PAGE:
89. Not many people talk of policy?
  90. Nadin: change in degree of skepticism yes in China. Debate on adaptation.
  91. Talks of “climate change” forcing people to.relocate
  92. Sciama: science journalist talking science. (Maybe that’s problem?)
  93. Shift in position towards warming but natural
  94. More worried about disappeared climate reporting than space given to skeptical voices
  95. Datasets are academic conclusions less so

Orwell Explains Simon Singh (And Other Intellectual Bankruptcies)

It’s been a source of constant surprise the fact that Simon Singh, “a British author who has specialised in writing about mathematical and scientific topics in an accessible manner” would be willing to tell Wired wholly antiscientific statements such as in response to a question “How are we supposed to know what’s true?“:

Don’t come up with a view, find everybody who agrees with it, and then say, “Look at this, I must be right.” Start off by saying, “Who do I trust?” On global warming, for example, I happen to trust climate experts, world academies of science, Nobel laureates, and certain science journalists. You have to decide who you trust before you decide what to believe.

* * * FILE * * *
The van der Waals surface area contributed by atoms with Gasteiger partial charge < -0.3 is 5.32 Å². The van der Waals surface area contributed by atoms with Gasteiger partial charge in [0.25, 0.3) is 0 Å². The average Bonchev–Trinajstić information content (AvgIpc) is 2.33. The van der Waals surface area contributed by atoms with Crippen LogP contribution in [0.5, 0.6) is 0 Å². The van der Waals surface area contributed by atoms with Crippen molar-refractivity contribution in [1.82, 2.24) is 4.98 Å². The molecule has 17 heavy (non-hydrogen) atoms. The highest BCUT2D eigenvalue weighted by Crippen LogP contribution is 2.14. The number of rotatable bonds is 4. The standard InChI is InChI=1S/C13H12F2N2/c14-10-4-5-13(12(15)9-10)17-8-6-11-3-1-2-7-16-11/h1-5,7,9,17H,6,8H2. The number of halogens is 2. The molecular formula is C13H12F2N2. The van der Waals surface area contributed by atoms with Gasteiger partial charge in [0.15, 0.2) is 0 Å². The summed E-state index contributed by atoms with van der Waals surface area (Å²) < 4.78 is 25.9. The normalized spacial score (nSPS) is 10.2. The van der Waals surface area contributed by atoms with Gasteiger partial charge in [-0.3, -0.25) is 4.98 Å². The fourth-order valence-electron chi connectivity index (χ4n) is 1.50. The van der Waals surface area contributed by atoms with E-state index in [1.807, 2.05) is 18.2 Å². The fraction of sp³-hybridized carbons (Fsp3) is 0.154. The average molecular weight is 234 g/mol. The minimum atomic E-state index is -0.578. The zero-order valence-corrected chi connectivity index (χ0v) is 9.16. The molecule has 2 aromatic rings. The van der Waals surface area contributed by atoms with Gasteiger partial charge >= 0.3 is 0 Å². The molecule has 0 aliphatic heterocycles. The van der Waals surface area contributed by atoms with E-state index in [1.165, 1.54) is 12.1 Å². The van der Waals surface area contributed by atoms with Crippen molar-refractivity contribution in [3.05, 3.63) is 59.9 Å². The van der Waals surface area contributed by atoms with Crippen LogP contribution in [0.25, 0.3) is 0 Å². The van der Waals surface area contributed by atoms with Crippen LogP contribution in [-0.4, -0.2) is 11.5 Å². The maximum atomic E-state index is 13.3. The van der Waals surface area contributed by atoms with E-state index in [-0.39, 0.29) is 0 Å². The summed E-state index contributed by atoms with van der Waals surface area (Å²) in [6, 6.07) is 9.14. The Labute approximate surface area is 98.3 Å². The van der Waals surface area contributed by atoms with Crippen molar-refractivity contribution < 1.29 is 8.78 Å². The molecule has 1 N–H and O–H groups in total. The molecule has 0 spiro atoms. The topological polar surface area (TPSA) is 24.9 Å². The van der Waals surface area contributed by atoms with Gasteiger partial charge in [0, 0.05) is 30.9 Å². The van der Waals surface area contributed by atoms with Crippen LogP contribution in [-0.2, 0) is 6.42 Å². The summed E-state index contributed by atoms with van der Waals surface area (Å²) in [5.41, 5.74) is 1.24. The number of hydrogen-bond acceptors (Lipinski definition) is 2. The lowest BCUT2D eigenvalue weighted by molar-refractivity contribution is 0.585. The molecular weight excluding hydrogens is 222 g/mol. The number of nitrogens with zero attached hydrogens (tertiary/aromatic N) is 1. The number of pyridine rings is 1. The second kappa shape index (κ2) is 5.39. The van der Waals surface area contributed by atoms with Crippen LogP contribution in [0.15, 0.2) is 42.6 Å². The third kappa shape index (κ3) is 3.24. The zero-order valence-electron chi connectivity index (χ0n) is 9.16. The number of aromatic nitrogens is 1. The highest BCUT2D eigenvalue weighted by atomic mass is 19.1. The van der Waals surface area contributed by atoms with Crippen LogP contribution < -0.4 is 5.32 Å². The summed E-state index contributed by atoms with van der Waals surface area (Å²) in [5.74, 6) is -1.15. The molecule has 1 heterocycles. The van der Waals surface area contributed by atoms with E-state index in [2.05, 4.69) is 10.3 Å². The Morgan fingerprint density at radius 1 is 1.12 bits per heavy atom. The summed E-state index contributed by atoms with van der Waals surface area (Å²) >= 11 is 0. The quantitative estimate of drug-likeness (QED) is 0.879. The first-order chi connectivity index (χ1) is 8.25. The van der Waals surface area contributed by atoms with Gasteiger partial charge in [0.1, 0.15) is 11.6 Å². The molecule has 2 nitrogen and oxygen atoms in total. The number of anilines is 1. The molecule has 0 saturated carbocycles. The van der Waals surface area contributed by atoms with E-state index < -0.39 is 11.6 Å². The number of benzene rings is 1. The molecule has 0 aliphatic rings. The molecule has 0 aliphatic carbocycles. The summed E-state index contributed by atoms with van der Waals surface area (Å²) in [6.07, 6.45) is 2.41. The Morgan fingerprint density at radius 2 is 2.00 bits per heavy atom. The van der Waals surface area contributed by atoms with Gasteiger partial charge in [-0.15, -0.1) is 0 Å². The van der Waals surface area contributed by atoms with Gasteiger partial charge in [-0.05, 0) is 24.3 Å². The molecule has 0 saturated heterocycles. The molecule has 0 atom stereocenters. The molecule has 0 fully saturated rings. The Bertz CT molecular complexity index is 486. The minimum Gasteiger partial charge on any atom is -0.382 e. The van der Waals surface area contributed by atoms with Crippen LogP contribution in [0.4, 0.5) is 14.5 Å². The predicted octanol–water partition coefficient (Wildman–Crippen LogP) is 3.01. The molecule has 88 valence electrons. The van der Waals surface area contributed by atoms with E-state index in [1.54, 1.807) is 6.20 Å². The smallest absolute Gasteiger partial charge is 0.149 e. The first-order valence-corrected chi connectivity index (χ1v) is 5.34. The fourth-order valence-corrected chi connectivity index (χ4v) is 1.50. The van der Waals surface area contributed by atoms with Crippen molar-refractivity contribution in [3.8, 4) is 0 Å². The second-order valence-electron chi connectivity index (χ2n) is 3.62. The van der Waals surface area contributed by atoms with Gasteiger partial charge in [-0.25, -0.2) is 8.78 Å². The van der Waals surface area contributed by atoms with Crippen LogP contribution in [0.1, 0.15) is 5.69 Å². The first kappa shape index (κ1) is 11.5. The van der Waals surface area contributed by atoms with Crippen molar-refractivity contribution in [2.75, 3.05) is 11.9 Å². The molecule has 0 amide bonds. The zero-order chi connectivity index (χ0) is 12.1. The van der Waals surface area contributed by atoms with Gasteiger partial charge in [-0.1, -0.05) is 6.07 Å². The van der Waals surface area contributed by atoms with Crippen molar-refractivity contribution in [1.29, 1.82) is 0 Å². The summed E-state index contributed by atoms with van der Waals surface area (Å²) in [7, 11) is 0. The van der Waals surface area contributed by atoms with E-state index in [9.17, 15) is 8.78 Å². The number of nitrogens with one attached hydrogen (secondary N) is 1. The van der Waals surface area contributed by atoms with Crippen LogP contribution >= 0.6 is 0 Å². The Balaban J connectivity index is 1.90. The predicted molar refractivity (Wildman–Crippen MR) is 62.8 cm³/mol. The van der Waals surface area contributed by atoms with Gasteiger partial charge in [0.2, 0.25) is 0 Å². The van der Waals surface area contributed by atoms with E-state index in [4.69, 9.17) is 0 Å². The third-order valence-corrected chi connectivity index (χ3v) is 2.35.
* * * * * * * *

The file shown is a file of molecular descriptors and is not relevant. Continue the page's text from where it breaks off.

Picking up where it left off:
Throwing oneself into the hands of the experts? That’s a total abdication from reason, an open-armed welcome to complete foolishness as a tool for scientific debate, and a justification for chiropractors if they had any working brain cell left. It’s the “death of knowledge“, as pointed out by Karl Popper in “The Myth of Framework” (already mentioned here by Nicholas Hallam Mar 31, 2011 at 2:43 PM):

[...] in my view, the appeal to the authority of experts should be neither excused nor defended. It should, on the contrary, be recognized for what it is – an intellectual fashion – and it should be attacked by a frank acknowledgement of how little we know, and how much that little is due to people who have worked in many fields at the same time. And it should also be attacked by the recognition that the orthodoxy produced by intellectual fashions, specialization, and the appeal to authorities is the death of knowledge, and that the growth of knowledge depends entirely upon disagreement

Singh repeated the same foolish argument at the Spectator “Global Warming Hysteria” debate(London, March 29 2011), as reported by the Bish: